Looking at social protection for gig workers through a gender lens
Among the labour code Bills passed in the just concluded Parliament session, the provisions regarding social protection for gig economy workers have been a topic of much discussion. The need for such provisions was felt acutely during the pandemic-induced lockdown.
As the country came to a grinding halt, gig workers were left without any economic cushion. Among them, women were further disadvantaged as a majority of them are engaged in occupations such as beauty and wellness that cannot be undertaken with social distancing. Many others also had to forego even available work to take care of increased domestic chores.
India had recorded an exponential growth in its gig economy, even before the pandemic hit the nation. It is now the 5th largest country offering flexi-staffing, according to a report by Invest India.
This sector is a big draw for semi-skilled and skilled labour, but especially for women. A recent report by IWWAGE supported by the Asia Foundation surveyed women working with a prominent gig platform in India and found that an overwhelming majority (nearly 85 per cent of the surveyed women) associate with the platform as it allows them flexibility in working hours.
In urban areas where there is a higher burden of unpaid care work and domestic responsibilities due to nuclear family structures, flexibility is a critical factor for women. The survey respondents also reported an average income of ₹1,552 per day, depending on the number of tasks performed.
This is significantly higher compared to a typical salon job (where average monthly income ranges between ₹8,000-10,000, with a relatively long average working day of 10 hours or so). Most of these salon jobs are also in the informal economy, operating outside of any formal social security net. Therefore, while 81 per cent workers surveyed were reportedly dissatisfied due to lack of maternity benefits, it is evident that for most women, the platform work is a step better than their existing options.
In this backdrop of a growing gig economy, the new social security code has created legislative space for Central and State governments to announce schemes for platform workers. It proposes a National Social Security Board which will recommend suitable schemes relating to life and disability cover, accident insurance, health and maternity benefits, old age protection, crèche or any other benefits. Aggregators employing gig workers will have to contribute 1-2 per cent of their annual turnover, with the total contribution not exceeding 5 per cent of the amount payable to such workers.
These provisions are in line with regulatory developments across the world which can be categorised into three models.
First is a model proposed in California under which companies are legally obliged to classify gig workers as employees and provide the requisite benefits that go along with such classification. This has been met with a huge pushback from companies like Uber and Lyft, which threatened to shut down in response.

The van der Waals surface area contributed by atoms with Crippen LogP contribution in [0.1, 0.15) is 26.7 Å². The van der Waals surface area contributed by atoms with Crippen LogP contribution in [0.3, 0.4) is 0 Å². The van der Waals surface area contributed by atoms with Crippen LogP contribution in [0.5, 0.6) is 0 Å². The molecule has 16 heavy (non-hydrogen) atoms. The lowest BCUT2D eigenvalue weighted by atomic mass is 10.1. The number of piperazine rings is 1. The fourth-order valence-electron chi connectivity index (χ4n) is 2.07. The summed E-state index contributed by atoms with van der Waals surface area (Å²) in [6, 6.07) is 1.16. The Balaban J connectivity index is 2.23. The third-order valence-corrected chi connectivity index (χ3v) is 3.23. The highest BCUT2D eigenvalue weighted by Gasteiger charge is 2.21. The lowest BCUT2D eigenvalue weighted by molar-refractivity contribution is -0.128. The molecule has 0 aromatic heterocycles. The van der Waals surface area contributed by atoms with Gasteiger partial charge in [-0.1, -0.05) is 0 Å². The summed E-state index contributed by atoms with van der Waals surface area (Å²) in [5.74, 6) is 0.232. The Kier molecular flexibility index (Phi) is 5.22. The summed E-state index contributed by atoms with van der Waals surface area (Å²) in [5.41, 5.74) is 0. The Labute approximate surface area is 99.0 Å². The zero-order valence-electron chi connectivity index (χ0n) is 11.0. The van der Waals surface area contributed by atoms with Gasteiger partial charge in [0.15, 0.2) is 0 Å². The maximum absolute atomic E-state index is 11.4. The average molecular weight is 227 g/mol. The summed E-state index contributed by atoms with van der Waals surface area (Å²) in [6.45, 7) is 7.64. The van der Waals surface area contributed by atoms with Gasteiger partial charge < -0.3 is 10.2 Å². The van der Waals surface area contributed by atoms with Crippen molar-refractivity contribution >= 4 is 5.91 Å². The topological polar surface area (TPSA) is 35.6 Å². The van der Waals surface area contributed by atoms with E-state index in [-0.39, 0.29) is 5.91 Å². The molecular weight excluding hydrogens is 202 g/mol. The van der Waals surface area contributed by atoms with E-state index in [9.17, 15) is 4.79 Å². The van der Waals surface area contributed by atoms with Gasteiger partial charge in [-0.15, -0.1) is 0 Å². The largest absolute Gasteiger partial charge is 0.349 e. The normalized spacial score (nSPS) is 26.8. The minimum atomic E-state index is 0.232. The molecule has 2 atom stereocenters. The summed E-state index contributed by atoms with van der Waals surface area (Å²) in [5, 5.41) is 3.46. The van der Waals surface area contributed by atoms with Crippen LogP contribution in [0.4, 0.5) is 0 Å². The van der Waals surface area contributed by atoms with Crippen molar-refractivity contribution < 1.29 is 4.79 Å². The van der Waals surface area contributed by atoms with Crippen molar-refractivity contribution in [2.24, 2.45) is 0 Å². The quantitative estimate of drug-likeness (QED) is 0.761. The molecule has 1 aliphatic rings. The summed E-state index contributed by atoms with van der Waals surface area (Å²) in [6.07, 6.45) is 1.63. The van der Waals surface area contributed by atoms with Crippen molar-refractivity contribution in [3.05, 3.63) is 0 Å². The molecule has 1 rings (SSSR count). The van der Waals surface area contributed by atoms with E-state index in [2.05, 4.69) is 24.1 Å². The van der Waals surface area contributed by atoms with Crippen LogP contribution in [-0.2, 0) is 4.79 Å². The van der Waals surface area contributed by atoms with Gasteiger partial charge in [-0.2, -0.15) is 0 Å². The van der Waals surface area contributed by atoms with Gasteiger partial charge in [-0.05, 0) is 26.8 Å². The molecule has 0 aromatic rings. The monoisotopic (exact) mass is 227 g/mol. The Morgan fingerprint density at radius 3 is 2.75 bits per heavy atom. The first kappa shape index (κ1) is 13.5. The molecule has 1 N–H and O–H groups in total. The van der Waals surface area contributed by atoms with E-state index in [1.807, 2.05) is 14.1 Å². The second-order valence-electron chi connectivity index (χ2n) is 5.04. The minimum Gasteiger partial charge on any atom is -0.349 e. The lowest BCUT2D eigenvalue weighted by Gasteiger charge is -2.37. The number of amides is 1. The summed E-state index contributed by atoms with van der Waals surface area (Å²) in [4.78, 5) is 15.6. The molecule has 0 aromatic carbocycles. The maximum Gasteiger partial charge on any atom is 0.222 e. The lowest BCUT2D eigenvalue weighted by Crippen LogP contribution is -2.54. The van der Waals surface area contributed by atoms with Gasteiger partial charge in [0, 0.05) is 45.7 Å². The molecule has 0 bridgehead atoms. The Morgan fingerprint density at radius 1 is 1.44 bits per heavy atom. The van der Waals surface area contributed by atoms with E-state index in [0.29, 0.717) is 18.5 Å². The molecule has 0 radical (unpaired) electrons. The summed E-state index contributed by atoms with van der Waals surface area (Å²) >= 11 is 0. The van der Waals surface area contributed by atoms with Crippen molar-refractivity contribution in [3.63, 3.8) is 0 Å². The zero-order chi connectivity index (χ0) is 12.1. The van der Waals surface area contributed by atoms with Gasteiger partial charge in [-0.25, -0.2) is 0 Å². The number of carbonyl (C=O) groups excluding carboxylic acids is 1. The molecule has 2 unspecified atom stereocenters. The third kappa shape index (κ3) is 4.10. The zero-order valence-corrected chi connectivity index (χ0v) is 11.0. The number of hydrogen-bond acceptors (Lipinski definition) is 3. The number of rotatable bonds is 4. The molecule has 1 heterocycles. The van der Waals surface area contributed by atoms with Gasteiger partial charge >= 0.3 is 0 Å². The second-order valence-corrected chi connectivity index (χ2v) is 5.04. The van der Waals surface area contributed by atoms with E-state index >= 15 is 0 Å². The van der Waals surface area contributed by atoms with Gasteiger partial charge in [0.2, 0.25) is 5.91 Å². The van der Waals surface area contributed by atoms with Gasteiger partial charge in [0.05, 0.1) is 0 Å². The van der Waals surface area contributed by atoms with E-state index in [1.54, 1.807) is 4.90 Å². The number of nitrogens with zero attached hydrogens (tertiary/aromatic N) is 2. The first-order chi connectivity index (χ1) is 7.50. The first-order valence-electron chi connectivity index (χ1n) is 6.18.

The second model is followed by the EU, which aims at ensuring basic rights in employment terms and conditions for gig workers without entering the independent contractor/employee debate.
The third model is more of a voluntary agreement on standards as envisaged by the Singapore government, wherein companies are nudged to provide facilities such as accident insurance and upskilling to gig workers.
As the government starts to mull over specific schemes under the social security code, it must find a middle ground between these three models and ensure an adequate level of social protection while allowing space for the growth of the platform economy.
Unlike developed countries, where platform work is more informal than the rest of their economy, in India, platform work is already a step towards formalisation and its flexibility is an attractive feature especially for women who may not be able to work otherwise.
A new report by the Fairwork Foundation suggests five principles using which social security and decent work standards may be designed for platform workers, including women. These include fair pay, fair work conditions (prevention from infection, and payment to workers if they fall ill), fair contracts, fair management (e.g. no loss of bonus or incentive levels despite temporary deactivation of workers), and fair representation (e.g. engagement with worker associations, including organisations representing women).
Building on these principles, the government needs to balance the obligations of aggregators and social protection offered by the state through other mechanisms. Schemes which put large onus on industry are likely to be met with pushback.
For a bigger state role
This is even more relevant for women; the ILO has noted that placing undue financial costs on women’s employers is unlikely to contribute to labour market equality. Therefore, the state must play a bigger role towards social security for women gig workers to create a level playing field. Apart from direct contributions towards insurance and skilling, the state should also consider building enabling infrastructure in cities such as crèches and childcare centres, the presence of which expands employment opportunities for women.
Often, a lack of a gender lens in policy design leads to unintended consequences. Gig economy is a sunrise sector presenting new opportunities for women; therefore, their welfare and opportunities should be central to the regulatory objectives in this context.
The author, Soumya Kapoor Mehta is Head, IWWAGE; and Aparajita Bharti is Founding Partner at The Quantum Hub (TQH), a policy research and communications firm. The article was published in The Hindu. You can access the article here.
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